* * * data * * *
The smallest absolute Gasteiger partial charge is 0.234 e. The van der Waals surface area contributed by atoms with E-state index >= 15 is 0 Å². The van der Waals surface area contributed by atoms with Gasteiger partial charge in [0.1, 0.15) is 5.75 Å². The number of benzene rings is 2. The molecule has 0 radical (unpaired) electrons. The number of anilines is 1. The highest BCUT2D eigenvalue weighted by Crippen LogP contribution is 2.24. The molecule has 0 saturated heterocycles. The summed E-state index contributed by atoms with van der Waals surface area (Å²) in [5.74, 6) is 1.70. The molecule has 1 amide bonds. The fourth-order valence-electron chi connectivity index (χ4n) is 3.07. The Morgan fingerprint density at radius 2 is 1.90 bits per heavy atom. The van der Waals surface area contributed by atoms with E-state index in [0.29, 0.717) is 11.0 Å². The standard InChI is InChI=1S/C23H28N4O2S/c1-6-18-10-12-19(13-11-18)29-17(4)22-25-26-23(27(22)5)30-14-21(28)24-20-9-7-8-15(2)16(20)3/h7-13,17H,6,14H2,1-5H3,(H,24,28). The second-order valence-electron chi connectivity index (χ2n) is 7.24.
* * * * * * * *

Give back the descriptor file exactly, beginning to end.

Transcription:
The smallest absolute Gasteiger partial charge is 0.234 e. The van der Waals surface area contributed by atoms with E-state index >= 15 is 0 Å². The van der Waals surface area contributed by atoms with Gasteiger partial charge in [0.1, 0.15) is 5.75 Å². The number of benzene rings is 2. The molecule has 0 radical (unpaired) electrons. The number of anilines is 1. The highest BCUT2D eigenvalue weighted by Crippen LogP contribution is 2.24. The molecule has 0 saturated heterocycles. The summed E-state index contributed by atoms with van der Waals surface area (Å²) in [5.74, 6) is 1.70. The molecule has 1 amide bonds. The fourth-order valence-electron chi connectivity index (χ4n) is 3.07. The Morgan fingerprint density at radius 2 is 1.90 bits per heavy atom. The van der Waals surface area contributed by atoms with E-state index in [0.29, 0.717) is 11.0 Å². The standard InChI is InChI=1S/C23H28N4O2S/c1-6-18-10-12-19(13-11-18)29-17(4)22-25-26-23(27(22)5)30-14-21(28)24-20-9-7-8-15(2)16(20)3/h7-13,17H,6,14H2,1-5H3,(H,24,28). The second-order valence-electron chi connectivity index (χ2n) is 7.24.